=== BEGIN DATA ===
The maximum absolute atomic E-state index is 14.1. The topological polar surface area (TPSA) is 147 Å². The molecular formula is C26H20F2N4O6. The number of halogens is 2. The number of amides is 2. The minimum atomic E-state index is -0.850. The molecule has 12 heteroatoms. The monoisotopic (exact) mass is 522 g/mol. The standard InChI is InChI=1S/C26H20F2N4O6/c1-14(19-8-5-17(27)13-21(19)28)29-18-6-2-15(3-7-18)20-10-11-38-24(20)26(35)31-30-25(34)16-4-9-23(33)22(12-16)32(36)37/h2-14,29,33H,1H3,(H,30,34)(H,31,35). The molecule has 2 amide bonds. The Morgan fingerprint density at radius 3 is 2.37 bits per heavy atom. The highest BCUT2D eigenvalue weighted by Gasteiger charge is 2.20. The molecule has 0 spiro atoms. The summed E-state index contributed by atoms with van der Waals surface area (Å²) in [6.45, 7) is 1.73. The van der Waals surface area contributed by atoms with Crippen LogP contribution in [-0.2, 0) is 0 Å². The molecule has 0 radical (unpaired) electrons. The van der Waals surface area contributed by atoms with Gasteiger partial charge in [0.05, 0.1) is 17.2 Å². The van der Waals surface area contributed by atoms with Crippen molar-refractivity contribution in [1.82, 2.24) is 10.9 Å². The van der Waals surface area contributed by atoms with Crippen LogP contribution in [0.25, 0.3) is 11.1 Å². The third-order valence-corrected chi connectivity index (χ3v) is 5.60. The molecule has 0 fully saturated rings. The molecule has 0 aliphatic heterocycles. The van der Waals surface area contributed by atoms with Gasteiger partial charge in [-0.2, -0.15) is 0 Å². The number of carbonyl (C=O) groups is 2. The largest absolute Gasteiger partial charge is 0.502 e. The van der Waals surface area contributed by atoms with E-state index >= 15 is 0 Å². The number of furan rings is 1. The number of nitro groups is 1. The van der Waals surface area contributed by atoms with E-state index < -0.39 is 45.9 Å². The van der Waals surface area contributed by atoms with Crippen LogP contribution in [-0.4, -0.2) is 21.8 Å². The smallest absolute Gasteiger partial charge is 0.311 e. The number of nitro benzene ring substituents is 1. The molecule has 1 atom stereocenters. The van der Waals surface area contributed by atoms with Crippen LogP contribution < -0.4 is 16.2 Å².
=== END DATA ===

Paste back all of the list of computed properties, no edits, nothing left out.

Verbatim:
The maximum absolute atomic E-state index is 14.1. The topological polar surface area (TPSA) is 147 Å². The molecular formula is C26H20F2N4O6. The number of halogens is 2. The number of amides is 2. The minimum atomic E-state index is -0.850. The molecule has 12 heteroatoms. The monoisotopic (exact) mass is 522 g/mol. The standard InChI is InChI=1S/C26H20F2N4O6/c1-14(19-8-5-17(27)13-21(19)28)29-18-6-2-15(3-7-18)20-10-11-38-24(20)26(35)31-30-25(34)16-4-9-23(33)22(12-16)32(36)37/h2-14,29,33H,1H3,(H,30,34)(H,31,35). The molecule has 2 amide bonds. The Morgan fingerprint density at radius 3 is 2.37 bits per heavy atom. The highest BCUT2D eigenvalue weighted by Gasteiger charge is 2.20. The molecule has 0 spiro atoms. The summed E-state index contributed by atoms with van der Waals surface area (Å²) in [6.45, 7) is 1.73. The van der Waals surface area contributed by atoms with Crippen LogP contribution in [-0.2, 0) is 0 Å². The molecule has 0 radical (unpaired) electrons. The van der Waals surface area contributed by atoms with Gasteiger partial charge in [0.05, 0.1) is 17.2 Å². The van der Waals surface area contributed by atoms with Crippen molar-refractivity contribution in [1.82, 2.24) is 10.9 Å². The van der Waals surface area contributed by atoms with Crippen LogP contribution in [0.25, 0.3) is 11.1 Å². The third-order valence-corrected chi connectivity index (χ3v) is 5.60. The molecule has 0 fully saturated rings. The molecule has 0 aliphatic heterocycles. The van der Waals surface area contributed by atoms with Gasteiger partial charge in [-0.2, -0.15) is 0 Å². The number of carbonyl (C=O) groups is 2. The largest absolute Gasteiger partial charge is 0.502 e. The van der Waals surface area contributed by atoms with E-state index >= 15 is 0 Å². The number of furan rings is 1. The number of nitro groups is 1. The van der Waals surface area contributed by atoms with E-state index < -0.39 is 45.9 Å². The van der Waals surface area contributed by atoms with Crippen LogP contribution in [-0.4, -0.2) is 21.8 Å². The smallest absolute Gasteiger partial charge is 0.311 e. The number of nitro benzene ring substituents is 1. The molecule has 1 atom stereocenters. The van der Waals surface area contributed by atoms with Crippen LogP contribution < -0.4 is 16.2 Å².